Suspicious breast pseudocalcifications: BMJ case report
This case highlights the importance of obtaining high-quality mammographic images for accurate diagnosis as mammographic artefacts may obscure the true abnormalities or create pseudolesions.

This a follow-up case of an invasive right ductal breast carcinoma in a 72-year-old woman. A follow-up mammography study performed 1 year after right lumpectomy (wide local excision) showed postsurgical changes in the right breast and reveals ‘de novo’ coarse/amorphous microcalcifications in the left breast axis.

Some of these calcifications showed radiolucent centre, and can only be depicted in the craniocaudal mammographic images, raising concern for hypothetic cutaneous location, although presenting suspicious features.

Cancer biomarkers and clinical status were unremarkable.
An ultrasound (US) evaluation was further advised. The patient was told not to apply any cream, lotion or deodorant on the day of the US study. Two weeks later, the patient was referred for the US examination. The evaluation was unremarkable.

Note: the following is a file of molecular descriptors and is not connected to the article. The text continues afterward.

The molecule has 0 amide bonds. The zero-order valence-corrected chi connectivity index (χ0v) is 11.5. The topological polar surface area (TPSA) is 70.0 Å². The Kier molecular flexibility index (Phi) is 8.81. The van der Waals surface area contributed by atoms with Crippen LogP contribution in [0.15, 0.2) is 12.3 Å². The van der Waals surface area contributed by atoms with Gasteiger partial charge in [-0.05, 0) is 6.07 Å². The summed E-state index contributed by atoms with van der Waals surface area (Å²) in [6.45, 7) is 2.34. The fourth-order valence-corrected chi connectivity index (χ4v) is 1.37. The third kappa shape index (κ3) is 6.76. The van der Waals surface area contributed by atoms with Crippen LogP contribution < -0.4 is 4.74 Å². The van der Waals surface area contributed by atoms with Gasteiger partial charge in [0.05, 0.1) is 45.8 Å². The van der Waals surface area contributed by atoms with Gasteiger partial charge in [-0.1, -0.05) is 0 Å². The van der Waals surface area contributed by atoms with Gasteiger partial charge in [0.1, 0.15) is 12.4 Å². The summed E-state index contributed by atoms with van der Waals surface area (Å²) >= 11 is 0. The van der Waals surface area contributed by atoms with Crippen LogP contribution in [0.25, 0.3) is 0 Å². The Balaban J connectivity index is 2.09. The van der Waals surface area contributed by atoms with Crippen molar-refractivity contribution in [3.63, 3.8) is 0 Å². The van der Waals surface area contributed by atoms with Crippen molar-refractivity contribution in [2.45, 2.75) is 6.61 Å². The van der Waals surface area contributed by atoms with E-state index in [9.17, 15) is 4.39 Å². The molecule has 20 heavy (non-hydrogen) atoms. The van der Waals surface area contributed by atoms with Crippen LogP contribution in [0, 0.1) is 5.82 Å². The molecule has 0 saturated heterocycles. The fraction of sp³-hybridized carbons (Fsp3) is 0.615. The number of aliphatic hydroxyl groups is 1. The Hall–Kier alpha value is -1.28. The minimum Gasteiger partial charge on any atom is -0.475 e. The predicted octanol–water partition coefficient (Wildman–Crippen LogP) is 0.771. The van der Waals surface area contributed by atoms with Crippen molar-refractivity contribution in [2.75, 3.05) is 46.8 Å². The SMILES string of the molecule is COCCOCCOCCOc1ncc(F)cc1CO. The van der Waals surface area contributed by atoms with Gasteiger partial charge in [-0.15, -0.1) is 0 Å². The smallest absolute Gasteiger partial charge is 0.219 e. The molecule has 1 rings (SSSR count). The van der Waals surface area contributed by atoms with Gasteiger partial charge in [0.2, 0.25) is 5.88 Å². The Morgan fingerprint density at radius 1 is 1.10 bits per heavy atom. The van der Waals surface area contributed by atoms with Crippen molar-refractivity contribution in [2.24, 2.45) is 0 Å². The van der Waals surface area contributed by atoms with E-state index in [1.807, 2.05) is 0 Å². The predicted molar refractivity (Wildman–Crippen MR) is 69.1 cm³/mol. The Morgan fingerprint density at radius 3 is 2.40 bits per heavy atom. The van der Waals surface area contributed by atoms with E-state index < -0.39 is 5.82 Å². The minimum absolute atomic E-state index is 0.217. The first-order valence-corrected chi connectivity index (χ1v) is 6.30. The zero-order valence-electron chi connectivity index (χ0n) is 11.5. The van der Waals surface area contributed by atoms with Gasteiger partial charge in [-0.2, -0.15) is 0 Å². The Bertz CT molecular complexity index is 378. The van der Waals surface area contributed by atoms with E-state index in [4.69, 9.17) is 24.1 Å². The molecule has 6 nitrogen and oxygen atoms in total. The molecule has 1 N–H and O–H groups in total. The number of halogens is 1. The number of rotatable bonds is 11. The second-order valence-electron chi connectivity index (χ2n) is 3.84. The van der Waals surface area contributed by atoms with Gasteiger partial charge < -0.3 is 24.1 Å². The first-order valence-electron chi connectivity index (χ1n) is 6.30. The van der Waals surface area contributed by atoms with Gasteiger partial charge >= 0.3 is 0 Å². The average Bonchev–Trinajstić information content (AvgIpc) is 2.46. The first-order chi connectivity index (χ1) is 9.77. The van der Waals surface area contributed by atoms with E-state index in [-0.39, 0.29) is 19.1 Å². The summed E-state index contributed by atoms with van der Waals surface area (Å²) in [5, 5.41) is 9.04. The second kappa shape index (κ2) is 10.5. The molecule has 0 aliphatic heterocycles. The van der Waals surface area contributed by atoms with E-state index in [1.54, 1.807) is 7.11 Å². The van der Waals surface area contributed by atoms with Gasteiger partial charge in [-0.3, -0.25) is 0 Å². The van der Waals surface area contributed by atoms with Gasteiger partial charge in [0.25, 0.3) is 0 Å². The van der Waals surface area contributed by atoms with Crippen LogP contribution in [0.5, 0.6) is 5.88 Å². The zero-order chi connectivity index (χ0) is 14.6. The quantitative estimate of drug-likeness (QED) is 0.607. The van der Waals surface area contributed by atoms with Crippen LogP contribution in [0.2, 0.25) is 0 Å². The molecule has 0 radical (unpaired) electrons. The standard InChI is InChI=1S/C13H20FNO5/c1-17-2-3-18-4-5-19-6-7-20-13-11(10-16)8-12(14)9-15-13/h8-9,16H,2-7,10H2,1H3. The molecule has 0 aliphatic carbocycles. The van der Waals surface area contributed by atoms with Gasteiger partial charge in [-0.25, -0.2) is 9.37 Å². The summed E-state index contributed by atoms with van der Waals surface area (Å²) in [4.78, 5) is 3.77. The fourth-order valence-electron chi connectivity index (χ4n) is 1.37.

The patient reveals the previous use of a zinc-based ointment on the breast sulcus, which she applied on the day of the first mammographic study. Ointment, deodorant and talcum may contain radiopaque components such as zinc, aluminium and magnesium, which may simulate calcifications at mammography.

On the same day, a mammography study was repeated revealing total absence of the calcifications previously seen.

Learning points:-
• Ointment, deodorant and talcum may contain radiopaque components such as zinc, aluminium and magnesium, which may simulate calcifications at mammography.

• To prevent these artefacts, technologists should inform the patients, in advance, not to wear powder, deodorant and body cream or ointment prior to the mammographic examination.

• Mammographic artefacts may obscure the true abnormalities or create pseudolesions.

Read in detail here: http://casereports.bmj.com/content/2018/bcr-2018-226536.full
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